Math notation in blogs
[Update 2 of 2011/11/07:]
Inline mathematical content is often too high relative to the line, such as with symbols that sticking that should extend below the normal baseline: for example, compare to , and look at . The cause, it seems, is that the math is rendered as an embedded image, with its bottom aligned with the baseline of the surrounding test. For now, my way out is to put most formulas on a line of their own, with any related text inside, in mbox environments,
[Update of 2011/11/07:]
I have now learnt how to add mathematical mark-up to blogs at blogs.cofc.edu with the plug-in “Jetpack by WordPress.com” mentioned below.
That plug-in is installed for this site, but to use it on a particular blog, you must activate it, for which the steps are roughly:
- Login at https://blogs.cofc.edu
- At left, select plug-ins
- Find JetPack by WordPress.com and select “Activate”. (Settings are not needed for the latex part: Jetpack does lots of things!)
- Go to the bottom of the plug-ins page and click button “Apply”.
- You will be asked to cite a wordpress.com account: if you do not already have one, create one when asked. This account is free (and wordpress.com a nice place for a personal blog), and you will need to confirm that account creation by responding to an email message.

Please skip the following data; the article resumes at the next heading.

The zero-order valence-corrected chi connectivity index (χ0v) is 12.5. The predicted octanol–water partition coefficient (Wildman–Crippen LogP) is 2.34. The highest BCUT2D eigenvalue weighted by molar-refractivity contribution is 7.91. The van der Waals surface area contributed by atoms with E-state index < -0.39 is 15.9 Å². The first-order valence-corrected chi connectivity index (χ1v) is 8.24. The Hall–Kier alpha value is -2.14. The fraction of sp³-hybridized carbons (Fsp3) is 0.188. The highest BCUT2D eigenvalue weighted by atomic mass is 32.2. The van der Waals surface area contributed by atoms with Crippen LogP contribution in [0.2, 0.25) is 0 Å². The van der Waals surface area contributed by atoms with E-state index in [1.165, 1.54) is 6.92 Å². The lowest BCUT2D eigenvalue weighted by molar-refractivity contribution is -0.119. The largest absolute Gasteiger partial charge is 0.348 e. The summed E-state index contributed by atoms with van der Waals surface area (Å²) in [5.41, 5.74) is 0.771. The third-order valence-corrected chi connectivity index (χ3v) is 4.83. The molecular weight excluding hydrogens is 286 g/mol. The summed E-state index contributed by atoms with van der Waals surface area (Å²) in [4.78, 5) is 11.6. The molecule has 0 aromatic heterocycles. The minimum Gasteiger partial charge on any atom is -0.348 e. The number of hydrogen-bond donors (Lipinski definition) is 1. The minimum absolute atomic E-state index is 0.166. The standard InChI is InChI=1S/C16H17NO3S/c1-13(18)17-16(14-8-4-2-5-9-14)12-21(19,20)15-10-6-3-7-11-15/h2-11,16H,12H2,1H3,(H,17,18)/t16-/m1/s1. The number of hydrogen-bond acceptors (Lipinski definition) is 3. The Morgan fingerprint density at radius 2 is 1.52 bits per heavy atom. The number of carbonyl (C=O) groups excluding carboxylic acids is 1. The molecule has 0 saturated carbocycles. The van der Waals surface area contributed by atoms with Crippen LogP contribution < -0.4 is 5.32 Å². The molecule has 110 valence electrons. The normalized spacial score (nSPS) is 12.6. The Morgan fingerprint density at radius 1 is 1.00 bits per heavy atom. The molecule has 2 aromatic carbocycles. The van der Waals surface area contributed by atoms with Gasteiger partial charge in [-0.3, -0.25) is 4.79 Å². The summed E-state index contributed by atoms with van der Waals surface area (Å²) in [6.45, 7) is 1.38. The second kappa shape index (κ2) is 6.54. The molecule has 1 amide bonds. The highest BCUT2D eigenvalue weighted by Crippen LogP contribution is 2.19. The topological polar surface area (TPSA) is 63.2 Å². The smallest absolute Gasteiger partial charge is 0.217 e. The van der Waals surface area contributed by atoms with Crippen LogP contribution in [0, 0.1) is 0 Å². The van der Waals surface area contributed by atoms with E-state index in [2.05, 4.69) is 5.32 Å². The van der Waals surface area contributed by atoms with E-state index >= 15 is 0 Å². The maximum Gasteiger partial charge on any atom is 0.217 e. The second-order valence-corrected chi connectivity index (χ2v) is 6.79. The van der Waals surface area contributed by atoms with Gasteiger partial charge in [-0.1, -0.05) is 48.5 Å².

- Here I get fuzzy … I think some confirmation is asked for.
If these instructions need revision, let me know in a comment on this post.
One nice feature of the WordPress blogging system used by blogs.cofc.edu is that it allows typing mathematical notation, using LaTeX notation, so I will make some tests and provide some examples here.
However, this is a feature of the WordPress.com hosting site, not of all sites edited with WordPress software. So to fill the gap, you [or your blog server] need a plug-in like Jetpack from Jetpack.me
Hopefully this will then allow typing in my current favorite equation, the general form for a hamiltonian system, as
Check back soon and see if it works, with which browsers, and so on.